“However, they also want to compare and shop for those offers in the channel of their choice.”
As chief technology officer at Trainline, Mark Holt has come to understand the benefits of using AI to improve the customer experience. At Travel Forward he will discuss how travel brands can get the most out of this technology.
“Providing a great booking experience that leads to high repeat rates involves giving customers more control and providing personalised experiences,” he says.
“For example, we’ve implemented price prediction algorithms that crunch 135 billion data points to accurately predict when prices for specific journeys will rise.”
Holt recommends agents embrace AI and machine learning – when a computer builds correlations from data without necessarily having been “explicitly taught” to help work with vast qualities of customer data.
“AI and machine learning can be used to understand customers’ travel quirks and over time provide automatic updates on journeys or suggestions for journeys that clients may wish to take.”
An expert in human behaviour, Damian Rees, founder and director of Experience UX – a UK-based design company specialising in user experience in travel, transport and e-commerce – feels agents shouldn’t rely on virtual reality and augmented reality to enhance a client’s experience. “If companies start by thinking about the technology, they’re looking in the wrong place.
Ultimately, we need to understand what the traveller really needs to help them make a decision.”
Looking to AR – where objects in the real world are combined with computer-generated information – and VR, Rees admits these developments may be exciting, and do have their place, but believes that it still doesn’t “solve the travellers’ problem”.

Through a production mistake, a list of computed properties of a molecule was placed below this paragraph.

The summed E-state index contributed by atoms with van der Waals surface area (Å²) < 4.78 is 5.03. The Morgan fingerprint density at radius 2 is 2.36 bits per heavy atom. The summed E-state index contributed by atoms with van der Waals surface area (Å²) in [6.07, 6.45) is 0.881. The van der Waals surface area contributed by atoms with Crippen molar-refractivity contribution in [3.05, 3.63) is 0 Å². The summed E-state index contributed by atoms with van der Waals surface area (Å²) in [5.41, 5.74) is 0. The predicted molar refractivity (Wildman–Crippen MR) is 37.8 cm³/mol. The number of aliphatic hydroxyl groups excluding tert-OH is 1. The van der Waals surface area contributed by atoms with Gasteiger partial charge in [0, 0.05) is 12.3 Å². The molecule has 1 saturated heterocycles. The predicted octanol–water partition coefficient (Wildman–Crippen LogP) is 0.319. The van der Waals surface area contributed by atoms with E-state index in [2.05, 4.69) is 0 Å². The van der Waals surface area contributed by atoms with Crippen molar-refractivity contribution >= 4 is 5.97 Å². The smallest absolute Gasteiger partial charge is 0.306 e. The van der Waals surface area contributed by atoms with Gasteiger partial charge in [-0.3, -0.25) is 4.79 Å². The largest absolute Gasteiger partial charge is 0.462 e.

“Our abilities as humans haven’t really changed. In fact, our brains haven’t changed in a million years. There are limits to our attention, perception, and memory.
“As technology places more and more demand on our ability to cope, we are actively rejecting technology in our lives.”
Rees says that AR and VR have a place, admitting that they can be “wonderful in some cases”.
“Begin with the human, identify their problem and then use technology to elevate the experience,” he advises.
Brian Quarrie, chief executive at Monami Tech, has more than 20 years’ experience in the payments industry. He will discuss how travel companies can reduce the friction surrounding payments.
“More payment options can reduce costs for travel agents. For example, if I turn up at a hotel or am booking a flight, I should have five different options to pay that all work very well,” he explains.
Quarrie says businesses could allow clients to pay with cash, but warns of the costs associated with transporting large amounts and keeping it safe for agency owners.
Secondly, he explains that clients can pay straight from their account, which is more efficient if “your country of origin has a national network that is cost-effective,” pointing to Germany and the Netherlands as good examples.
Thirdly, Quarrie says agents should be willing to take credit cards despite the card charges if clients want to pay this way.
Looking at cryptocurrencies – a virtual form of money using decentralised control, Quarrie says that it is unknown whether it will become used universally.
“Will it catch on with the public? History tells us, even if they are onboard, it will take some time.
“If you look at credit and debit cards, which have been around for 50 years, the deepest penetrated country in terms of cash versus electronic is the US and it’s 50/50 usage there. Cash will still be around for a thousand years.”